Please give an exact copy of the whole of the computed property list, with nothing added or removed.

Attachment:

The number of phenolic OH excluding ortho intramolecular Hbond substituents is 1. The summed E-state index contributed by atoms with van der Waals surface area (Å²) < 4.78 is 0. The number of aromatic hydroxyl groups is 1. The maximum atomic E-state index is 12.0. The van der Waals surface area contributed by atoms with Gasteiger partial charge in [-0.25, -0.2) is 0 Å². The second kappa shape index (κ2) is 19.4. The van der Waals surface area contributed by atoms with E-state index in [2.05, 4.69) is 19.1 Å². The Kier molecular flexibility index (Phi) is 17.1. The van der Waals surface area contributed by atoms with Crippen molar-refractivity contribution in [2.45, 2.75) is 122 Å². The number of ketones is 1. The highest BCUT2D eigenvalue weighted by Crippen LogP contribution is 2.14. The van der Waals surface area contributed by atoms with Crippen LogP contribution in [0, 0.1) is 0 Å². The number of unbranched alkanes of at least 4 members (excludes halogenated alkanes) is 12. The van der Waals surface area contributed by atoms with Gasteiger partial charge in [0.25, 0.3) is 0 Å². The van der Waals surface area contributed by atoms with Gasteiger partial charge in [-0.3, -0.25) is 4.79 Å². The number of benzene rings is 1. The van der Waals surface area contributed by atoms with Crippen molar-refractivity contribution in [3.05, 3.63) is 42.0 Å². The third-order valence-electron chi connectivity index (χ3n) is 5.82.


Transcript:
The number of phenolic OH excluding ortho intramolecular Hbond substituents is 1. The summed E-state index contributed by atoms with van der Waals surface area (Å²) < 4.78 is 0. The number of aromatic hydroxyl groups is 1. The maximum atomic E-state index is 12.0. The van der Waals surface area contributed by atoms with Gasteiger partial charge in [-0.25, -0.2) is 0 Å². The second kappa shape index (κ2) is 19.4. The van der Waals surface area contributed by atoms with E-state index in [2.05, 4.69) is 19.1 Å². The Kier molecular flexibility index (Phi) is 17.1. The van der Waals surface area contributed by atoms with Crippen molar-refractivity contribution in [2.45, 2.75) is 122 Å². The number of ketones is 1. The highest BCUT2D eigenvalue weighted by Crippen LogP contribution is 2.14. The van der Waals surface area contributed by atoms with Crippen LogP contribution in [0, 0.1) is 0 Å². The number of unbranched alkanes of at least 4 members (excludes halogenated alkanes) is 12. The van der Waals surface area contributed by atoms with Gasteiger partial charge in [0.25, 0.3) is 0 Å². The van der Waals surface area contributed by atoms with Gasteiger partial charge in [-0.3, -0.25) is 4.79 Å². The number of benzene rings is 1. The van der Waals surface area contributed by atoms with Crippen molar-refractivity contribution in [3.05, 3.63) is 42.0 Å². The third-order valence-electron chi connectivity index (χ3n) is 5.82.